Functional genomic analysis and neuroanatomical localization of miR-2954, a song-responsive sex-linked microRNA in the zebra finch.
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Natural experience can cause complex changes in gene expression in brain centers for cognition and perception, but the mechanisms that link perceptual experience and neurogenomic regulation are not understood. MicroRNAs (miRNAs or miRs) have the potential to regulate large gene expression networks, and a previous study showed that a natural perceptual stimulus (hearing the sound of birdsong in zebra finches) triggers rapid changes in expression of several miRs in the auditory forebrain. Here we evaluate the functional potential of one of these, miR-2954, which has been found so far only in birds and is encoded on the Z sex chromosome. Using fluorescence in situ hybridization and immunohistochemistry, we show that miR-2954 is present in subsets of cells in the sexually dimorphic brain regions involved in song production and perception, with notable enrichment in cell nuclei. We then probe its regulatory function by inhibiting its expression in a zebra finch cell line (G266) and measuring effects on endogenous gene expression using Illumina RNA sequencing (RNA-seq). Approximately 1000 different mRNAs change in expression by 1.5-fold or more (adjusted p < 0.01), with increases in some but not all of the targets that had been predicted by Targetscan. The population of RNAs that increase after miR-2954 inhibition is notably enriched for ones involved in the MAP Kinase (MAPK) pathway, whereas the decreasing population is dominated by genes involved in ribosomes and mitochondrial function. Since song stimulation itself triggers a decrease in miR-2954 expression followed by a delayed decrease in genes encoding ribosomal and mitochondrial functions, we suggest that miR-2954 may mediate some of the neurogenomic effects of song habituation.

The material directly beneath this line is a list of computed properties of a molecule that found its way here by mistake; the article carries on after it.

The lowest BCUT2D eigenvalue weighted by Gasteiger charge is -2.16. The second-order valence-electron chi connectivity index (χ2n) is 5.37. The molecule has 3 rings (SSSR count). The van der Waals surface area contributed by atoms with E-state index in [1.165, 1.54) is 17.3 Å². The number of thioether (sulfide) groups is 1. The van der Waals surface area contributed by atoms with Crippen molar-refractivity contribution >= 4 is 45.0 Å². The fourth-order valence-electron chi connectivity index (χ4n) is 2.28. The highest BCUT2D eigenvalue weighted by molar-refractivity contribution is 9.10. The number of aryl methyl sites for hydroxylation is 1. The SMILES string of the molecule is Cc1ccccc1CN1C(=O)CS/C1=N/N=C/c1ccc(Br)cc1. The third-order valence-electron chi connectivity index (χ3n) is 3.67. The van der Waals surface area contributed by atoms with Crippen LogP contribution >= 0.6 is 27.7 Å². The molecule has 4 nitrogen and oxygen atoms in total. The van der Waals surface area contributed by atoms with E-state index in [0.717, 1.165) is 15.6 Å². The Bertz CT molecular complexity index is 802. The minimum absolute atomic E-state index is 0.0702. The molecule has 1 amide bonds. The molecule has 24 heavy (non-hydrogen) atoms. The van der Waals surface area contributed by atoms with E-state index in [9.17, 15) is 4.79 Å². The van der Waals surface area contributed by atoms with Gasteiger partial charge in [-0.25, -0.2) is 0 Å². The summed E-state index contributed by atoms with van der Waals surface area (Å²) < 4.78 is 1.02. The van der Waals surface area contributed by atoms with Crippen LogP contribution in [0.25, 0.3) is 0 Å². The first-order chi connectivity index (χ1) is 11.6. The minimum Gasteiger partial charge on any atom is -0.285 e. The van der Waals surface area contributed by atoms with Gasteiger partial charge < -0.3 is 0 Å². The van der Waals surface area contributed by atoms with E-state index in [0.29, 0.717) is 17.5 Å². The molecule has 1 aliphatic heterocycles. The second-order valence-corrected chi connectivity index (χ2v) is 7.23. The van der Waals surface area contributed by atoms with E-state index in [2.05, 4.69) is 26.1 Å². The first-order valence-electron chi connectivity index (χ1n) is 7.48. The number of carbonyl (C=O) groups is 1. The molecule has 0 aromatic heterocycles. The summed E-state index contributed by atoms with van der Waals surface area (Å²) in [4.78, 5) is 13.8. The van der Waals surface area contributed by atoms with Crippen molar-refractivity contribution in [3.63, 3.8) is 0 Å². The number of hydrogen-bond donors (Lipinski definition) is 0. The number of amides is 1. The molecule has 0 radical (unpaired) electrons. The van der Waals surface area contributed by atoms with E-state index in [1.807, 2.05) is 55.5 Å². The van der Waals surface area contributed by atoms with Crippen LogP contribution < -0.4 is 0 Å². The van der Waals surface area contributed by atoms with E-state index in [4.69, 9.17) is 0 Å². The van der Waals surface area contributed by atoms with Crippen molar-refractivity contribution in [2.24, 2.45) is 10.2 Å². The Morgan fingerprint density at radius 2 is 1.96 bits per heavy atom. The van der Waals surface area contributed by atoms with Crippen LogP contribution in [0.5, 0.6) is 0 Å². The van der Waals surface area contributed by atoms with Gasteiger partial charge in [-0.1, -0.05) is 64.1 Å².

AuthorsLin, Y-C; Balakrishnan, CN; Clayton, DF
- College Publications